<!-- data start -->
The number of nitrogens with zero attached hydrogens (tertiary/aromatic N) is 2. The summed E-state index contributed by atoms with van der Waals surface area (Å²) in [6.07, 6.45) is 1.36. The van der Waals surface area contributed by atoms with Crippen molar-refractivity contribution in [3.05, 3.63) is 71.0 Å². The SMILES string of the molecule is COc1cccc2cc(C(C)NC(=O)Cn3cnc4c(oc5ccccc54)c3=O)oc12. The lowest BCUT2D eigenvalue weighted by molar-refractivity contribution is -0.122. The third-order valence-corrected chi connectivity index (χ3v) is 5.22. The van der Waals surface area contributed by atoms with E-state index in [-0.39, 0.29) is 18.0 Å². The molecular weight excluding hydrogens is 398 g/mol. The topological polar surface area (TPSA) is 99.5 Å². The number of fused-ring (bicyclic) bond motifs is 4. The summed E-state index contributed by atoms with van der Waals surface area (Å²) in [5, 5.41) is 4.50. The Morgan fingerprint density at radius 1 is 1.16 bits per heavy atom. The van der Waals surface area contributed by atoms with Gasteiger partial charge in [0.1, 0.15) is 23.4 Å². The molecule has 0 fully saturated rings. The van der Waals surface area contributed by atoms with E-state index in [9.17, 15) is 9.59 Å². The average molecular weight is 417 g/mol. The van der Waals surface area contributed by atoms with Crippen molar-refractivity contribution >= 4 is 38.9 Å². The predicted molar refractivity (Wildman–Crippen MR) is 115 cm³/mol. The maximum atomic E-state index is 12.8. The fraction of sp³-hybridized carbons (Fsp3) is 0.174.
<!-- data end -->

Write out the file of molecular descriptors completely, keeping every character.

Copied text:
The number of nitrogens with zero attached hydrogens (tertiary/aromatic N) is 2. The summed E-state index contributed by atoms with van der Waals surface area (Å²) in [6.07, 6.45) is 1.36. The van der Waals surface area contributed by atoms with Crippen molar-refractivity contribution in [3.05, 3.63) is 71.0 Å². The SMILES string of the molecule is COc1cccc2cc(C(C)NC(=O)Cn3cnc4c(oc5ccccc54)c3=O)oc12. The lowest BCUT2D eigenvalue weighted by molar-refractivity contribution is -0.122. The third-order valence-corrected chi connectivity index (χ3v) is 5.22. The van der Waals surface area contributed by atoms with E-state index in [-0.39, 0.29) is 18.0 Å². The molecular weight excluding hydrogens is 398 g/mol. The topological polar surface area (TPSA) is 99.5 Å². The number of fused-ring (bicyclic) bond motifs is 4. The summed E-state index contributed by atoms with van der Waals surface area (Å²) in [5, 5.41) is 4.50. The Morgan fingerprint density at radius 1 is 1.16 bits per heavy atom. The van der Waals surface area contributed by atoms with Gasteiger partial charge in [0.1, 0.15) is 23.4 Å². The molecule has 0 fully saturated rings. The van der Waals surface area contributed by atoms with E-state index in [9.17, 15) is 9.59 Å². The average molecular weight is 417 g/mol. The van der Waals surface area contributed by atoms with Crippen molar-refractivity contribution >= 4 is 38.9 Å². The predicted molar refractivity (Wildman–Crippen MR) is 115 cm³/mol. The maximum atomic E-state index is 12.8. The fraction of sp³-hybridized carbons (Fsp3) is 0.174.